He served as Interior Minister after Betancourt was elected president, overseeing a counter-insurgency against Cuban-backed guerrillas in Venezuela, before an ageing Betancourt backed his successful bid for the presidency in 1973.

Carlos Andrés Pérez, politician: born Rubio, Venezuela 27 October 1922; married 1948 Blanca María Rodríguez (divorced; six children), secondly Cecilia Matos (two children); died Miami 25 December 2010.

Start your day with The Independent, sign up for daily news emails
PROMOTED VIDEO
Have you tried new the Independent Digital Edition apps?
ebooks
ebooksA year of political gossip, levity and intrigue from the sharpest pen in Westminster
News
i100
Extras
indybest
News
peopleLiam Williams posted photo of himself dressed as Wilfried Bony
Sport
Martin Skrtel heads in the dramatic equaliser
SPORTLiverpool vs Arsenal match report: Bandaged Martin Skrtel heads home in the 97th-minute
Arts and Entertainment
Caroline Flack became the tenth winner of Strictly Come Dancing
tvReview: 'Absolutely phenomenal' Xtra Factor presenter wins Strictly Come Dancing final
Arts and Entertainment
The Apprentice finalists Mark Wright and Bianca Miller
tvBut who should win The Apprentice?
Latest stories from i100
Have you tried new the Independent Digital Edition apps?
Independent Dating
and  

By clicking 'Search' you
are agreeing to our
Terms of Use.

iJobs Job Widget
iJobs General

Recruitment Genius: National Account Manager / Key Account Sales

£30000 - £35000 per annum: Recruitment Genius: An opportunity has arisen for a...

Recruitment Genius: Operations Manager

£30000 - £35000 per annum: Recruitment Genius: An exciting opportunity to join...

Recruitment Genius: Recruitment Consultant

£30000 - £35000 per annum: Recruitment Genius: We have an excellent role for a...

Recruitment Genius: IT Support Analyst - Bristol

Negotiable: Recruitment Genius: An IT Support Analyst is required to join the ...

Day In a Page

The week Hollywood got scared and had to grow up a bit

The week Hollywood got scared and had to grow up a bit

Sony suffered a chorus of disapproval after it withdrew 'The Interview', but it's not too late for it to take a stand, says Joan Smith
From Widow Twankey to Mother Goose, how do the men who play panto dames get themselves ready for the performance of a lifetime?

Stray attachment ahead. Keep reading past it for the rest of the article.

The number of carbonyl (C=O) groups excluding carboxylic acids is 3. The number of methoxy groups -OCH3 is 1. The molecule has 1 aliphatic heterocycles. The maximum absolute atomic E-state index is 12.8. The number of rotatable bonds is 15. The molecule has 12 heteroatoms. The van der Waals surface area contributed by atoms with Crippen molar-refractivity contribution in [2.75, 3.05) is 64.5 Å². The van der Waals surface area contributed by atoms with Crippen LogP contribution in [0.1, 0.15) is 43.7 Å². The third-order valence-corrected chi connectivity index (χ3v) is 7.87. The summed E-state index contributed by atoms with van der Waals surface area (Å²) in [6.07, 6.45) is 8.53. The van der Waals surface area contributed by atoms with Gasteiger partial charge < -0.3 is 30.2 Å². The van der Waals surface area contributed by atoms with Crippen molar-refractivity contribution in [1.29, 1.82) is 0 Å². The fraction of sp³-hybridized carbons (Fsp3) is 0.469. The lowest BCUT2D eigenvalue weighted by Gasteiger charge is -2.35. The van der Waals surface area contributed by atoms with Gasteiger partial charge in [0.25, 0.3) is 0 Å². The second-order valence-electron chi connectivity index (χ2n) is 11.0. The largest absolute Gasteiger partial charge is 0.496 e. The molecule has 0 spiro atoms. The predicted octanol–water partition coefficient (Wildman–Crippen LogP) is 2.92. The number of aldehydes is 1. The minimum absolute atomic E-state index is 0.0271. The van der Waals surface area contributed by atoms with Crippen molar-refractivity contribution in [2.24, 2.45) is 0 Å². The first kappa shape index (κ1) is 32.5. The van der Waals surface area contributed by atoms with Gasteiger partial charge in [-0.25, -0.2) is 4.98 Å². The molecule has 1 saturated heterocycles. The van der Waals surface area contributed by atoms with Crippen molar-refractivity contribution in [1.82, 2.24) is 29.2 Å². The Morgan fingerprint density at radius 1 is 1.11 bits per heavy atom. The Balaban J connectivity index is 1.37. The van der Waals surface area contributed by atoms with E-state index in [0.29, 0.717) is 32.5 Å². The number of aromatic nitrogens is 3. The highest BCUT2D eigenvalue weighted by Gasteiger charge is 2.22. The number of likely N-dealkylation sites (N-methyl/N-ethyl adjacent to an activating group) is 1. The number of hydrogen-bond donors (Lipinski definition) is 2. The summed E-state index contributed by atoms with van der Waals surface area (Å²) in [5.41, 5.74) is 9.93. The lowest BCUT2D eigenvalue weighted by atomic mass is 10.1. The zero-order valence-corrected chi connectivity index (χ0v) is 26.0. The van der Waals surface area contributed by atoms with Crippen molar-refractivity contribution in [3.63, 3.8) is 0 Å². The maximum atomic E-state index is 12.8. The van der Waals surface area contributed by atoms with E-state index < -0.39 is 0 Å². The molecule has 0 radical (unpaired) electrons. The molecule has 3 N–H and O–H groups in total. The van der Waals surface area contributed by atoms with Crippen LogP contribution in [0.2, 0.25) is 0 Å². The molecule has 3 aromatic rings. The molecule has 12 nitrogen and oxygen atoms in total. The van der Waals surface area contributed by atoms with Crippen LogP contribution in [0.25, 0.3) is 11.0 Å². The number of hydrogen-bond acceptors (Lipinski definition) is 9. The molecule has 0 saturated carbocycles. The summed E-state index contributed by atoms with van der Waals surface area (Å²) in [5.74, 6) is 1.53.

Panto dames: before and after

From Widow Twankey to Mother Goose, how do the men who play panto dames get themselves ready for the performance of a lifetime?
Thirties murder mystery novel is surprise runaway Christmas hit

Thirties murder mystery novel is surprise runaway Christmas hit

Booksellers say readers are turning away from dark modern thrillers and back to the golden age of crime writing
Anne-Marie Huby: 'Charities deserve the best,' says founder of JustGiving

Anne-Marie Huby: 'Charities deserve the best'

Ten million of us have used the JustGiving website to donate to good causes. Its co-founder says that being dynamic is as important as being kind
The botanist who hunts for giant trees at Kew Gardens

The man who hunts giants

A Kew Gardens botanist has found 25 new large tree species - and he's sure there are more out there
The 12 ways of Christmas: Spare a thought for those who will be working to keep others safe during the festive season

The 12 ways of Christmas

We speak to a dozen people who will be working to keep others safe, happy and healthy over the holidays
Birdwatching men have a lot in common with their feathered friends, new study shows

The male exhibits strange behaviour

A new study shows that birdwatching men have a lot in common with their feathered friends...
Diaries of Evelyn Waugh, Virginia Woolf and Noël Coward reveal how they coped with the December blues

Famous diaries: Christmas week in history

Noël Coward parties into the night, Alan Clark bemoans the cost of servants, Evelyn Waugh ponders his drinking…
From noble to narky, the fall of the open letter

From noble to narky, the fall of the open letter

The great tradition of St Paul and Zola reached its nadir with a hungry worker's rant to Russell Brand, says DJ Taylor
A Christmas ghost story by Alison Moore: A prodigal daughter has a breakthrough

A Christmas ghost story by Alison Moore

The story was published earlier this month in 'Poor Souls' Light: Seven Curious Tales'
Marian Keyes: The author on her pre-approved Christmas, true love's parking implications and living in the moment

Marian Keyes

The author on her pre-approved Christmas, true love's parking implications and living in the moment
Bill Granger recipes: Our chef creates an Italian-inspired fish feast for Christmas Eve

Bill Granger's Christmas Eve fish feast

Bill's Italian friends introduced him to the Roman Catholic custom of a lavish fish supper on Christmas Eve. Here, he gives the tradition his own spin…
Liverpool vs Arsenal: Brendan Rodgers is fighting for his reputation

Rodgers fights for his reputation

Liverpool manager tries to stay on his feet despite waves of criticism
Amir Khan: 'The Taliban can threaten me but I must speak out... innocent kids, killed over nothing. It’s sick in the mind'

Amir Khan attacks the Taliban

'They can threaten me but I must speak out... innocent kids, killed over nothing. It’s sick in the mind'
Michael Calvin: Sepp Blatter is my man of the year in sport. Bring on 2015, quick

Michael Calvin's Last Word

Sepp Blatter is my man of the year in sport. Bring on 2015, quick